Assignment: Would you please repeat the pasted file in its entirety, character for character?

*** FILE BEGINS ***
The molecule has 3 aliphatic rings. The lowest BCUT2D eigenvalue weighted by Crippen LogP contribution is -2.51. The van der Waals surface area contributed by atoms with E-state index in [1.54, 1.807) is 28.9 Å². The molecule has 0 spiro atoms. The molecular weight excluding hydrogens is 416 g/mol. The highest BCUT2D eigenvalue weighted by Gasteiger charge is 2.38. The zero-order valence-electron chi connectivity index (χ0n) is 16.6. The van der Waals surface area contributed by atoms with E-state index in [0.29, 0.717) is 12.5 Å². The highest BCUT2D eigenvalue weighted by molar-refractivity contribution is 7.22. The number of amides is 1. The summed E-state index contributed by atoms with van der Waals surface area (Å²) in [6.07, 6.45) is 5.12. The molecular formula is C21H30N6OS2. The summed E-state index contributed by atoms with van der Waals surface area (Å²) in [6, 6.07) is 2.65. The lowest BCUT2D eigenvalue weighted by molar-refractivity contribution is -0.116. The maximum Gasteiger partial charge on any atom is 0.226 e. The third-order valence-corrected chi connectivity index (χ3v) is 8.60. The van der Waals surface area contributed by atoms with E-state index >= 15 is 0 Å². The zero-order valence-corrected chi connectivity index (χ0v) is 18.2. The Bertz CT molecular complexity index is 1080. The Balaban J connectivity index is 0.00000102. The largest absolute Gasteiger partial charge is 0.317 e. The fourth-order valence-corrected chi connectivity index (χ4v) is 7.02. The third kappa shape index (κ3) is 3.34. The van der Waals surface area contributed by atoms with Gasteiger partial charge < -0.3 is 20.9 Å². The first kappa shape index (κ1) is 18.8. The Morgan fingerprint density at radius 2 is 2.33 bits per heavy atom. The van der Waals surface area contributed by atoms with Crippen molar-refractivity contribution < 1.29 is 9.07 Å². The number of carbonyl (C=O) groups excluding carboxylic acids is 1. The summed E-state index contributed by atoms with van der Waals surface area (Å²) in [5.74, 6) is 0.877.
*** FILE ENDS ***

The molecule has 3 aliphatic rings. The lowest BCUT2D eigenvalue weighted by Crippen LogP contribution is -2.51. The van der Waals surface area contributed by atoms with E-state index in [1.54, 1.807) is 28.9 Å². The molecule has 0 spiro atoms. The molecular weight excluding hydrogens is 416 g/mol. The highest BCUT2D eigenvalue weighted by Gasteiger charge is 2.38. The zero-order valence-electron chi connectivity index (χ0n) is 16.6. The van der Waals surface area contributed by atoms with E-state index in [0.29, 0.717) is 12.5 Å². The highest BCUT2D eigenvalue weighted by molar-refractivity contribution is 7.22. The number of amides is 1. The summed E-state index contributed by atoms with van der Waals surface area (Å²) in [6.07, 6.45) is 5.12. The molecular formula is C21H30N6OS2. The summed E-state index contributed by atoms with van der Waals surface area (Å²) in [6, 6.07) is 2.65. The lowest BCUT2D eigenvalue weighted by molar-refractivity contribution is -0.116. The maximum Gasteiger partial charge on any atom is 0.226 e. The third-order valence-corrected chi connectivity index (χ3v) is 8.60. The van der Waals surface area contributed by atoms with E-state index >= 15 is 0 Å². The zero-order valence-corrected chi connectivity index (χ0v) is 18.2. The Bertz CT molecular complexity index is 1080. The Balaban J connectivity index is 0.00000102. The largest absolute Gasteiger partial charge is 0.317 e. The fourth-order valence-corrected chi connectivity index (χ4v) is 7.02. The third kappa shape index (κ3) is 3.34. The van der Waals surface area contributed by atoms with Gasteiger partial charge < -0.3 is 20.9 Å². The first kappa shape index (κ1) is 18.8. The Morgan fingerprint density at radius 2 is 2.33 bits per heavy atom. The van der Waals surface area contributed by atoms with Crippen molar-refractivity contribution < 1.29 is 9.07 Å². The number of carbonyl (C=O) groups excluding carboxylic acids is 1. The summed E-state index contributed by atoms with van der Waals surface area (Å²) in [5.74, 6) is 0.877.